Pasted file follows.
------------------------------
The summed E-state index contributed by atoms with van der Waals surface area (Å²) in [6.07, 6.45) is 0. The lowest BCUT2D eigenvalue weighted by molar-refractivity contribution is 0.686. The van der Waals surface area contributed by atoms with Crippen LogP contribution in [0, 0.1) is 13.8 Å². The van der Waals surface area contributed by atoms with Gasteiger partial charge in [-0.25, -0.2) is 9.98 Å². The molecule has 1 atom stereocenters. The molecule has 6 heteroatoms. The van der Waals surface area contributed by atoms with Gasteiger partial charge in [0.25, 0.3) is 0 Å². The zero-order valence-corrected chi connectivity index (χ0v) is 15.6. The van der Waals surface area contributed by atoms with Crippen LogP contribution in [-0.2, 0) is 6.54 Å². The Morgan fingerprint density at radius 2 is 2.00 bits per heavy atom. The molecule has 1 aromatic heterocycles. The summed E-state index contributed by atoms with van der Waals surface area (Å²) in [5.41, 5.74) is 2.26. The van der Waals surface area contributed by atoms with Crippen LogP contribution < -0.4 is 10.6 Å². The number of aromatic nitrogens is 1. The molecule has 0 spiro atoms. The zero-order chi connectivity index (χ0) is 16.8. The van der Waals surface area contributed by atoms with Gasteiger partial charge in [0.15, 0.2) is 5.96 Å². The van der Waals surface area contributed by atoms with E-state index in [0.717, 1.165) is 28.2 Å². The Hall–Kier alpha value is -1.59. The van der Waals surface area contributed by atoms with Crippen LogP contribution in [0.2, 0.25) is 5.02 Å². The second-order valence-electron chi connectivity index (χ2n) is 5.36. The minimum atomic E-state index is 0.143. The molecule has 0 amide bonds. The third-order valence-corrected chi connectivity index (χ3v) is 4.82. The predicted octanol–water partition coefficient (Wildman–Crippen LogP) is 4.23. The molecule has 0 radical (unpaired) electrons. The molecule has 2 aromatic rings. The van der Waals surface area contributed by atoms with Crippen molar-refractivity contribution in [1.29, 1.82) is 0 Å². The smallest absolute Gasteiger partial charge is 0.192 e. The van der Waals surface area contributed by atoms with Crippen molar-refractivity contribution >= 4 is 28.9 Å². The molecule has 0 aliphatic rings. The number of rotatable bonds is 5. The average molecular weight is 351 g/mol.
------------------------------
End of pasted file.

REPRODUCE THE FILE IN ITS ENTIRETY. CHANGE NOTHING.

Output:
The summed E-state index contributed by atoms with van der Waals surface area (Å²) in [6.07, 6.45) is 0. The lowest BCUT2D eigenvalue weighted by molar-refractivity contribution is 0.686. The van der Waals surface area contributed by atoms with Crippen LogP contribution in [0, 0.1) is 13.8 Å². The van der Waals surface area contributed by atoms with Gasteiger partial charge in [-0.25, -0.2) is 9.98 Å². The molecule has 1 atom stereocenters. The molecule has 6 heteroatoms. The van der Waals surface area contributed by atoms with Gasteiger partial charge in [0.25, 0.3) is 0 Å². The zero-order valence-corrected chi connectivity index (χ0v) is 15.6. The van der Waals surface area contributed by atoms with Crippen LogP contribution in [-0.2, 0) is 6.54 Å². The Morgan fingerprint density at radius 2 is 2.00 bits per heavy atom. The molecule has 1 aromatic heterocycles. The summed E-state index contributed by atoms with van der Waals surface area (Å²) in [5.41, 5.74) is 2.26. The van der Waals surface area contributed by atoms with Crippen LogP contribution < -0.4 is 10.6 Å². The number of aromatic nitrogens is 1. The molecule has 0 spiro atoms. The zero-order chi connectivity index (χ0) is 16.8. The van der Waals surface area contributed by atoms with Gasteiger partial charge in [0.15, 0.2) is 5.96 Å². The van der Waals surface area contributed by atoms with E-state index in [0.717, 1.165) is 28.2 Å². The Hall–Kier alpha value is -1.59. The van der Waals surface area contributed by atoms with Crippen LogP contribution in [0.2, 0.25) is 5.02 Å². The second-order valence-electron chi connectivity index (χ2n) is 5.36. The minimum atomic E-state index is 0.143. The molecule has 0 amide bonds. The third-order valence-corrected chi connectivity index (χ3v) is 4.82. The predicted octanol–water partition coefficient (Wildman–Crippen LogP) is 4.23. The molecule has 0 radical (unpaired) electrons. The molecule has 2 aromatic rings. The van der Waals surface area contributed by atoms with Crippen molar-refractivity contribution in [1.29, 1.82) is 0 Å². The smallest absolute Gasteiger partial charge is 0.192 e. The van der Waals surface area contributed by atoms with Crippen molar-refractivity contribution >= 4 is 28.9 Å². The molecule has 0 aliphatic rings. The number of rotatable bonds is 5. The average molecular weight is 351 g/mol.